In this day you can visit reconstruction of the Neolithic village at the site of Tumba, and you can see how the Neolith people live in this area.

 

Govrlevo – Tserye

One exceptionally meaningful piece of evidence that a prehistoric Macedonian state did exist consists of the seals from the archeological site "Tserye" at the Govrlevo village, close to Skopje. Archaeologist Milosh Bilbiya, while researching the Neolithic suburb at Govrlevo on the 2nd horizon of living in 1982 - 1983, discovered a round ceramic seal with a handle in the shape of a stylized head of a bird, with a deeply engraved inscription on the round periphery of the artifact and on the round surface of the seal. The general composition of the inscriptions of the seal has a solar, cosmographic symbolism made up of written signs with the ancient Macedonian phonetic alphabet and in the ancient Macedonian language. On the surface of the circle a cosmography has been performed in the shape of concentric circles with graphemes and ligatures of the phrase: which deciphered from the right to the left, properly transcribed with the letters of the modern Macedonian standard language with meaning "Solely with god I am". The Adam of Govrlevo, often referred to as the Adam of Macedonia, is a Neolithic sculpture found by archaeologist Milos Bilbija of the Skopje City Museum. More than 7.000 years old, it is the oldest artefact found in the Republic of Macedonia and among the oldest in the world. At the world archaeological symposium in Croatia in 2002, archaeologists declared the sculpture one of the world's ten most important archaeological finds. It dates from the 6th millennium BC. The sculpture represents a male body sitting and shows remarkable details in the spine, ribs and navel, and erect phallus.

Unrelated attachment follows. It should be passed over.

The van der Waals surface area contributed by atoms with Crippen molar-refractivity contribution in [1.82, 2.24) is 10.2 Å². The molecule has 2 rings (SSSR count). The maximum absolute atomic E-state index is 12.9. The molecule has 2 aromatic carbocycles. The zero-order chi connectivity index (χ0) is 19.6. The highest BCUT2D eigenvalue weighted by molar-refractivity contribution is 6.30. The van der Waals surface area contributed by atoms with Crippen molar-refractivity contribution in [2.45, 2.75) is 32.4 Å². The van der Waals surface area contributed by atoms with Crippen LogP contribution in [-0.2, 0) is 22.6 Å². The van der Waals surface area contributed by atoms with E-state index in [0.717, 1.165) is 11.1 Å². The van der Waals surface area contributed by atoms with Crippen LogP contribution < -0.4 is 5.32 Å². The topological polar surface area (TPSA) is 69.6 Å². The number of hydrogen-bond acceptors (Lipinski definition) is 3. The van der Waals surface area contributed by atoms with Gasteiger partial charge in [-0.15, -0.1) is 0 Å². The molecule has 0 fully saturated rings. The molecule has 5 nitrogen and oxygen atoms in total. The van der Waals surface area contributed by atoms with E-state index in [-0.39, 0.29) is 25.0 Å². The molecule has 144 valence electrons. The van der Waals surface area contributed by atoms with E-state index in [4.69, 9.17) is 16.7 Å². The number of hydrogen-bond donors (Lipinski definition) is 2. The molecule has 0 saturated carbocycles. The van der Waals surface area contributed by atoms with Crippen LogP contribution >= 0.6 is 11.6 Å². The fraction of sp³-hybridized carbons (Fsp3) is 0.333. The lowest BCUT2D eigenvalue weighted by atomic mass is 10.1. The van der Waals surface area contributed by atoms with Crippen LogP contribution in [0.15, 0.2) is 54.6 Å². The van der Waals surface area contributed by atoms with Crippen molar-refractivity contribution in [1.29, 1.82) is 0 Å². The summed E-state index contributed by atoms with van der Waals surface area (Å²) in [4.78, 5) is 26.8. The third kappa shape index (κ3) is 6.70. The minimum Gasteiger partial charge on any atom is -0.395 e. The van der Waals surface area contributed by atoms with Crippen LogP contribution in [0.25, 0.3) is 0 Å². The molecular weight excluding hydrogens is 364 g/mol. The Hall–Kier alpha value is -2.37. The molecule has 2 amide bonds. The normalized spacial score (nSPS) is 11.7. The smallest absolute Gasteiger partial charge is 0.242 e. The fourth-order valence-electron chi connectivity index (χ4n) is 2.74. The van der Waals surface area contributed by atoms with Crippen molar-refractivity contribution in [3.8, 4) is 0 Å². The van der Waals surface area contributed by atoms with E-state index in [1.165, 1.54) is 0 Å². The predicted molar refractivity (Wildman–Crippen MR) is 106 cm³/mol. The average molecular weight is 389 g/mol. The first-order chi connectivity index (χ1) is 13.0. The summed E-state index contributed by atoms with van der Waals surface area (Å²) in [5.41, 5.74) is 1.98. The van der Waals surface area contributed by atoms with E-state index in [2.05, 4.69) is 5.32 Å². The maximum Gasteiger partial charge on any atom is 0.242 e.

Bay of Bones

Ohrid was enriched with another cultural and historical landmark as well as with a tourist attraction - Museum on Water - an exceptional archaeological complex, which is one of a kind in the region.
On the southern coast of Gradishte, the Bay of Bones, a pile-dwelling settlement has been erected, which in the past was spreading at a total surface of 8.500 m2. It is an authentic reconstruction of a part of the pile-dwelling settlement, dating back between 1200 and 700 BC.
A Roman military fortification (Gradishte) has been reconstructed on the hill above the Bay of Bones simultaneously with constructing the pile-dwelling settlement and the Water Museum. The walls of the fortification that once had protected the Roman Empire from its enemies, are once again lifted up on the hill near Gradishte.
The Roman fortress is connected with the settlement in order tourists and visitors to be given an extraordinary opportunity to experience time travel, from prehistoric to ancient times and vice versa.